• Taylor Phinney celebrates his return to the podium as he crosses the line to win stage one of the 2015 USA Pro Challenge (Getty) (Getty Images)Source: Getty Images
The accident that suspended Taylor Phinney’s cycling career for 15 months left him with railroad track scars across his left knee and down the length of his calf. It sent him searching for meaning beyond cycling. But the career-threatening incident couldn’t change one thing, his ability to win a bike race.
Mary Topping

19 Aug 2015 - 7:36 AM  UPDATED 19 Aug 2015 - 7:40 AM

Yesterday in Steamboat Springs, Colorado the BMC Racing Team rider won Stage 1 of the USA Pro Challenge out of a bunch sprint. He went early with over 300 metres to go, launching from a slight downhill and counting on wearing out the others. It was only the eighth day back at it.

“It was a really emotional crossing of the finish line,” Phinney said. “Those long extended periods of struggle and suffering, you release them in that moment and that’s why we race the bike and love to win.”

He stunned even himself. The Colorado native had described his goals for the seven-day event as testing his recovery and helping the team. Rohan Dennis and Brent Bookwalter are considered candidates for the overall.

Phinney leaned on lessons in perseverance to grab this first victory since the injury. After dropping off on the final climb, he hitched back on. Later referencing his father, who wore a yellow jersey in the state 27 years ago at the conclusion of the Coors International Bicycle Classic, Phinney called his performance a “Davis Phinney special:” get dropped, come back, win.

In May 2014 Phinney crashed heavily into a roadside guardrail in the US road national championships. Extensive injury to his left leg - a broken tibia and patella and ruptured tendon, kept him on crutches for eight weeks. Muscles atrophied. Just before the Pro Challenge began he said a pretty significant strength difference still exists between left and right legs; regaining strength in the affected large muscle groups can require up to two years.

Hobbling along on crutches marked one of the lowest points of the healing process. About that time he visited teammates who were racing the 2014 Pro Challenge. “I wanted to see everybody, but then being around the whole atmosphere and limping around, it didn’t make me feel good,” he recalled. He skipped spectating at the next day’s stage.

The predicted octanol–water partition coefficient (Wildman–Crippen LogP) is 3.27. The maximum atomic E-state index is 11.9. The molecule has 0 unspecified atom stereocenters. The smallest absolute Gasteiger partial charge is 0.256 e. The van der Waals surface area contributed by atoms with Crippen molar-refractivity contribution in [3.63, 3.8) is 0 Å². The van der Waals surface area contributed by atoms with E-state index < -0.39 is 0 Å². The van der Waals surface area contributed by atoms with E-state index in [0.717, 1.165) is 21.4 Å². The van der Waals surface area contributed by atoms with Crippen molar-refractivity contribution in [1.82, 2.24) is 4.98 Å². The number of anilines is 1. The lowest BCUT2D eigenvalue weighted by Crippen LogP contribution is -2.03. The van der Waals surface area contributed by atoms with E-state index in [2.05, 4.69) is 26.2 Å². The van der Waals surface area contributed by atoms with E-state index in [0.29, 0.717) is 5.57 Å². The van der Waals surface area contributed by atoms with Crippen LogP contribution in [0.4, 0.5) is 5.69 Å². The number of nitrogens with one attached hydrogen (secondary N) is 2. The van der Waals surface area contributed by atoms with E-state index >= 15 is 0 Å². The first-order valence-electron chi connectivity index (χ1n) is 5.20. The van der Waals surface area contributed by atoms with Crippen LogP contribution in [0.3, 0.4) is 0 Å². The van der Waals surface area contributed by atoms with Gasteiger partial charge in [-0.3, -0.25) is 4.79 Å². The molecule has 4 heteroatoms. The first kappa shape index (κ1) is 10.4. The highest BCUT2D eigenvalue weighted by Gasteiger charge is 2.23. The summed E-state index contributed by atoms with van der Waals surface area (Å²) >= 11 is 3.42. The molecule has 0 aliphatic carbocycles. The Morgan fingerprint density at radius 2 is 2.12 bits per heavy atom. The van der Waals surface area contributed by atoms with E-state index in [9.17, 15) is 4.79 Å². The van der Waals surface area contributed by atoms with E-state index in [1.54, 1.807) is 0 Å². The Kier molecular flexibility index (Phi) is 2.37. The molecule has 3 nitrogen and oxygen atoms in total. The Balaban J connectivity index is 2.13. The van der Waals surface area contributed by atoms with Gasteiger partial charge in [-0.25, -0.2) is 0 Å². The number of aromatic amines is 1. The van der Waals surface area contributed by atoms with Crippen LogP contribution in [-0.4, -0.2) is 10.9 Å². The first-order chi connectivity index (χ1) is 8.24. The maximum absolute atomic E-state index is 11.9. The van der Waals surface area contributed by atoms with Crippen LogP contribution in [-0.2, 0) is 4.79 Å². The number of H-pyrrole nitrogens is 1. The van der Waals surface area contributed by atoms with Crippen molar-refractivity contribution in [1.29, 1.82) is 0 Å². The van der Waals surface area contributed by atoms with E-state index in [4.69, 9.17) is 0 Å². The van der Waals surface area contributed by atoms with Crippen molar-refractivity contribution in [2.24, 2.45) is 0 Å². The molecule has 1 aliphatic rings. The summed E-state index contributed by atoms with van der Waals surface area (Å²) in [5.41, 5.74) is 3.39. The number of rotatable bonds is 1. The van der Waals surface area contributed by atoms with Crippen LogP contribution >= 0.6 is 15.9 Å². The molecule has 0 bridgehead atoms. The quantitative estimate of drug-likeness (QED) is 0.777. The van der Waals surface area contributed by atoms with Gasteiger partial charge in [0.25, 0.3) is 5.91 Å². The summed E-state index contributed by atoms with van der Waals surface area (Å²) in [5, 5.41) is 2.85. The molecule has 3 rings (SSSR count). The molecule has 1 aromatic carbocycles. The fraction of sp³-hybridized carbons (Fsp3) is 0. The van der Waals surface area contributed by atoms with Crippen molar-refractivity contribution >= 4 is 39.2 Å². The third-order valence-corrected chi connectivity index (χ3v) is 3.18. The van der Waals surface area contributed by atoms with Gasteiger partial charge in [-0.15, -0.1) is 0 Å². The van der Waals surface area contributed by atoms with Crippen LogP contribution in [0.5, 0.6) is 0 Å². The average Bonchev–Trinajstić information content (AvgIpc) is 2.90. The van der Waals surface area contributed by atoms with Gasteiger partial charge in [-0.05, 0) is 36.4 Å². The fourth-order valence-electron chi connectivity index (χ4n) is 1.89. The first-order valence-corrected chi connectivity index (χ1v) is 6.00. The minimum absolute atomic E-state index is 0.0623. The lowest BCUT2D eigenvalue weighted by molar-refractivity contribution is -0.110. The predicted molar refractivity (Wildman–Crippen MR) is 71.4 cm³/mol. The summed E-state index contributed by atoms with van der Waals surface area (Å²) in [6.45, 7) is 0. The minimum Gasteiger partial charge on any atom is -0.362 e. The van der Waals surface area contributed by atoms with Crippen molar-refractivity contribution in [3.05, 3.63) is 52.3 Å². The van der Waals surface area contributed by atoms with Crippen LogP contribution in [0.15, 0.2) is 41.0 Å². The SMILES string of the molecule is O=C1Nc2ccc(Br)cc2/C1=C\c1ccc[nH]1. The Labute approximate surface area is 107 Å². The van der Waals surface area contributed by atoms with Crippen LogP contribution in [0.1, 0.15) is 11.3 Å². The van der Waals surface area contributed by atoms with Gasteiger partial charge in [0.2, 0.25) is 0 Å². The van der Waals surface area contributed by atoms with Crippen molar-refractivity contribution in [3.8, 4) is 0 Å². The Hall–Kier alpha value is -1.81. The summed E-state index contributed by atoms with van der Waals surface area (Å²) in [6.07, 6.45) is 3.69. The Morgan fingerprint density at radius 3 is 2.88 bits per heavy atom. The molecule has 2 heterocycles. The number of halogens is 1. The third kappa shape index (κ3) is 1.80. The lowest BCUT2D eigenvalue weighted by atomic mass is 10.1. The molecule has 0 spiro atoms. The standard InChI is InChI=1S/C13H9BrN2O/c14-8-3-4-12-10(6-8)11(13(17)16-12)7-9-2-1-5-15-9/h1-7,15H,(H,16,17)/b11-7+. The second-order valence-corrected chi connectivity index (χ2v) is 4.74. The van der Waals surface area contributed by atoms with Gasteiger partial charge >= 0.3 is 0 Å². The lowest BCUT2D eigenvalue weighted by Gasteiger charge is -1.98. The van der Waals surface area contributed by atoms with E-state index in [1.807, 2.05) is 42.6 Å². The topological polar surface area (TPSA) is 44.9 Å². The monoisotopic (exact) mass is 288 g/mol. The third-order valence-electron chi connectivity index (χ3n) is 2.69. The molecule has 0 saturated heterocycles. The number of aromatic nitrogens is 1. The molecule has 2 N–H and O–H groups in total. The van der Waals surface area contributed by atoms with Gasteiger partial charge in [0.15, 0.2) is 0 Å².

At that juncture he stepped away from a sport that awarded him with national and world championships. “I think removing cycling from my mind for most of the time was probably the healthiest thing I could have done. I didn’t really follow the races. I rode my bike because I wanted to ride my bike. I did my rehab, but I didn’t feel like I was a professional cyclist.”

He looked for other ways to define himself, for expressions of passion and speed. He discovered the first in painting and the second at flight school where he soars in a Cessna.

Dozens of canvases bear his colour mark. But he doesn’t paint to sell. “It’s the only thing that I have in my life that is really personal and for me,” Phinney said. “So I make it for myself and then I give a lot of pieces away to family members or people in my life that I love, like friends.”

Those same friends, he said after the race in Steamboat Springs, propelled him forward at the finale by “blowing on my wings.”

During the long months of rehab the possibility of an early career ending stole into his thoughts. But as a rider at age 25 who’s pedaled professionally for seven years, he believes facing that eventuality is wise.

“In the middle of your career you take a lot of things for granted,” he said. “So I feel fortunate that I had to evaluate where I stood in life if wasn’t going to be able to race the bike again.”

His recovery efforts led to a return to competition at the Larry H. Miller Tour of Utah earlier this month. The decision to take the Utah start rested with him up to several days prior to the event.

“I’d been training. I just wanted to make sure that I was having minimal pain and felt comfortable with where I was (in recovery). A lot of people close to me were very excited, but I still thought of it more as a step forward.” He placed third on the opening day.

Phinney doesn’t expect to hold onto the USA Pro Challenge yellow jersey through Stage 2, given the uphill finish at Arapahoe Basin ski resort. But he is targeting the individual time trial later in the week. On the day before the Steamboat Springs stage he piloted his time trial bike on the team’s morning ride.

His recent comments on chances for success in the race against the clock reveal another unchanged characteristic: his humour.

“I can’t give you a definitive, ‘Yes I’m going to win.’ Rohan (Dennis) is here, much to my dismay…I’ll try to give him as much of a run for his money as I can. He’s not used to doing time trials at 2700 metres. Neither am I for that matter, but I’ll give it my best crack.”